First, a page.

Breed of the Week

Gold and brown Bengal cat

The Bengal- Looks Like a Wild Cat Acts Like a Pussycat

By | Breed of the Week, Client Education

The Bengal is a strikingly beautiful and unique house cat, whose sleek, muscular body and spotted coat evoke visions of a leopard ancestor, but its temperament is completely domesticated

The result of selective breeding Bengals were first bred in 1963 by crossing an Asian Leopard Cat with a domestic breed, such as an Abyssinian, American Shorthair, Burmese, or Egyptian Mau.  The goal was to create a confident, healthy, and friendly cat with a highly contrasted and vividly marked coat.

Not the cat for everyone, or for first-time cat owners, Bengals are extremely intelligent, curious and active. Don’t get a Bengal if you want a sedate, sweet, gentle lap cat. They demand a lot of interaction so if you’re gone all day get two of them or don’t get one.

A bored Bengal can take things apart and open cupboards and drawers to see what’s inside

Bengals love their people and crave for attention from them. Most co-exist nicely with other pets, including dogs but are best suited to homes with older children

A gold and brown Bengal cat.

A beautiful Bengal cat at Johnson Ranch Animal Clinic.

Constantly on the move, they love climbing to high places, so give them tall cat trees and window perches where they can bird-watch.

They also like water and may want to join you in the shower or bathtub.

Challenge their brains by teaching them tricks and games and providing them with interactive toys or puzzles that reward them with treats.

Easy to care for with weekly brushing, the Bengal’s short, luxurious, soft coat comes in many colors, from golden, rust, brown and orange to sand, buff and ivory.

They are the only domestic cat with rosettes like the markings on Leopards, Jaguars and Ocelots.

The iridescent sheen makes their coat look as if it has been sprinkled with glitter, giving it a unique golden or pearly glitter effect that is found in no other breed


Adult Males typically weigh 9-12 pounds, females between 7-10

Their lifespan averages 10-15 years

Bengal cats are so sought after, that a British woman paid over $50,000 for her Bengal cat in 1990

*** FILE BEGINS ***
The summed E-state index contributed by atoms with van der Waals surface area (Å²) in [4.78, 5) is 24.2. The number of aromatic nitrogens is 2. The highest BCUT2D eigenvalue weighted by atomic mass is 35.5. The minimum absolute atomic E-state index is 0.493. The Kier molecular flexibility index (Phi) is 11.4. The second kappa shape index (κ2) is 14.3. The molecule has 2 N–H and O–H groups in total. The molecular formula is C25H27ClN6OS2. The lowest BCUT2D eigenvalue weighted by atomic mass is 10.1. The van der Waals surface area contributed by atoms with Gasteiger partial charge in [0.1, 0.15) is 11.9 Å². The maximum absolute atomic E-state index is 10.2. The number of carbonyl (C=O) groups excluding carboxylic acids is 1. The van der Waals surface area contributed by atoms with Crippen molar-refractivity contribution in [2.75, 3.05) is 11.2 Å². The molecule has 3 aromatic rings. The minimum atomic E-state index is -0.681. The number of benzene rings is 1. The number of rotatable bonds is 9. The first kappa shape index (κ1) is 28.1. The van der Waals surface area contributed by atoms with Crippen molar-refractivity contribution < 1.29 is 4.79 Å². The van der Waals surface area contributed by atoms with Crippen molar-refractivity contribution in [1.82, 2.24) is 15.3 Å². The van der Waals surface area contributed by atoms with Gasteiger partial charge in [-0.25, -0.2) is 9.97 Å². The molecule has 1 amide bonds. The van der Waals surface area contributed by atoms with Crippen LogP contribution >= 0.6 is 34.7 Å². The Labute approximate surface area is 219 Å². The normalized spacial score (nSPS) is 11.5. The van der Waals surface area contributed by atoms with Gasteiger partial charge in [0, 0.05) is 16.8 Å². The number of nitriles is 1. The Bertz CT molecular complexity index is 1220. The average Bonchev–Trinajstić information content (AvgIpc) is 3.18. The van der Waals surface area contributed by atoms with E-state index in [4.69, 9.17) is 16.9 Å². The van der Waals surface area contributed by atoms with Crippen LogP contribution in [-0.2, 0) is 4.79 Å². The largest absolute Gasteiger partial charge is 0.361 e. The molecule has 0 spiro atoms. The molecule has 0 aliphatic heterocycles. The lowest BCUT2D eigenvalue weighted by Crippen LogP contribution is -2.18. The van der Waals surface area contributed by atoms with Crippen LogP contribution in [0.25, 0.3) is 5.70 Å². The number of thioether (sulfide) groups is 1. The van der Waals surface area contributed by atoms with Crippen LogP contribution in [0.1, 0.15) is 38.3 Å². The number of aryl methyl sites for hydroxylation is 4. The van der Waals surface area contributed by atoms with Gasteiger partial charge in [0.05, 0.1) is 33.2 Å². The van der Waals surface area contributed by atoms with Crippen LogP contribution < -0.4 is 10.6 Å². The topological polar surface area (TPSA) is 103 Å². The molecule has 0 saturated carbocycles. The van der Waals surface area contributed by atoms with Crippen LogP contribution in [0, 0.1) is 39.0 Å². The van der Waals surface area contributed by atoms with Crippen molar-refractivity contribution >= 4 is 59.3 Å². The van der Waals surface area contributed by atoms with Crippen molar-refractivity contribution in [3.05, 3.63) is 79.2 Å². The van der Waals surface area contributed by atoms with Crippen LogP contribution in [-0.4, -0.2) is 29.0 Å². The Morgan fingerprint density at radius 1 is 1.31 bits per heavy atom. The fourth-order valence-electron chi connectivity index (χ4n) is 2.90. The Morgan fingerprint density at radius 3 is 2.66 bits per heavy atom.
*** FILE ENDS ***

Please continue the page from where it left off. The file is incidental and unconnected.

Questions??   Call or text us at 480-987-4555      Johnson Ranch Animal Clinic



A Pembroke Welsh Corgi with upright ears and sweet face

Ten Facts about Welsh Corgis… the Dog Fit for a Queen

By | Breed of the Week, Client Education


Corgis are sturdy little dogs with long bodies, short bowed legs and upright ears

Tail is evident on this Cardigan Welsh Corgi puppy sitting on the exam table.

The tail distinguishes Sedona as a Cardigan Welsh Corgi. How cute is this puppy?

There are two types of Corgis: the Pembroke Welsh corgi and the Cardigan Welsh corgi.

The most notable difference is that the Pembroke does not have a tail

Both originated in Wales but in different counties, resulting in their different names.

Both the Pembroke Welsh corgi and the Cardigan Welsh corgi were bred for the same purpose, to herd cattle by nipping at their heels

Corgi Means Dwarf Dog in Welsh

Welsh legend said corgis are “enchanted dogs” ridden by fairies and elves

They make good family pets.

Tailess Pembroke Welsh Corgi standing on floor looking up at us.

This is Pembroke Welsh Corgi Paisley in for an exam at Johnson Ranch Animal Clinic.

The Pembroke corgi is the more popular and is Queen Elizabeth’s favorite dog breed.

The Pembroke is part of the Spitz group while the Cardigan is related to the Dachshund.

The face a Welsh Corgi next to a stuffed duck toy

Joseph is another handsome Corgi in San Tan Valley. “Duck” keeps Joseph company while recovering from a procedure.

They are about 10-12” at the shoulders and weight between 24 – 38 pounds with the Cardigan being a little bigger and heavier

While the popular Pembroke Welsh corgi is sociable and outgoing the Cardigan Welsh corgi is more laid back and reserved

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270 East Hunt Hwy, Ste. #4
San Tan Valley, AZ 85143